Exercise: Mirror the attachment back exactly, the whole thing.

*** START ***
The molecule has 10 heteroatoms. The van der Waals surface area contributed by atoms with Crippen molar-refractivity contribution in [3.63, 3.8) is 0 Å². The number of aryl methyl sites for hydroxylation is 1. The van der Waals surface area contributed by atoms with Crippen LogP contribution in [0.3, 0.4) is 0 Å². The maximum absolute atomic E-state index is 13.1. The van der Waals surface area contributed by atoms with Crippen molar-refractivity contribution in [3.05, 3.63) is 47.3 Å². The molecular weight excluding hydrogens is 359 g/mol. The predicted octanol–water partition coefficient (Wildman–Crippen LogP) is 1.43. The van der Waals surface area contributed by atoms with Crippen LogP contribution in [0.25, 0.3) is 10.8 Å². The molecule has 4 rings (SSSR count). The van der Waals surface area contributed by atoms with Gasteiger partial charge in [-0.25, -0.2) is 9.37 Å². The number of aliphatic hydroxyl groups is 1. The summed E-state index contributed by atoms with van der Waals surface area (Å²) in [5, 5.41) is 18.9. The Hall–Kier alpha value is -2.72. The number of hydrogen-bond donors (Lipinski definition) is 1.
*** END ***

The molecule has 10 heteroatoms. The van der Waals surface area contributed by atoms with Crippen molar-refractivity contribution in [3.63, 3.8) is 0 Å². The number of aryl methyl sites for hydroxylation is 1. The van der Waals surface area contributed by atoms with Crippen LogP contribution in [0.3, 0.4) is 0 Å². The maximum absolute atomic E-state index is 13.1. The van der Waals surface area contributed by atoms with Crippen molar-refractivity contribution in [3.05, 3.63) is 47.3 Å². The molecular weight excluding hydrogens is 359 g/mol. The predicted octanol–water partition coefficient (Wildman–Crippen LogP) is 1.43. The van der Waals surface area contributed by atoms with Crippen LogP contribution in [0.25, 0.3) is 10.8 Å². The molecule has 4 rings (SSSR count). The van der Waals surface area contributed by atoms with Gasteiger partial charge in [-0.25, -0.2) is 9.37 Å². The number of aliphatic hydroxyl groups is 1. The summed E-state index contributed by atoms with van der Waals surface area (Å²) in [5, 5.41) is 18.9. The Hall–Kier alpha value is -2.72. The number of hydrogen-bond donors (Lipinski definition) is 1.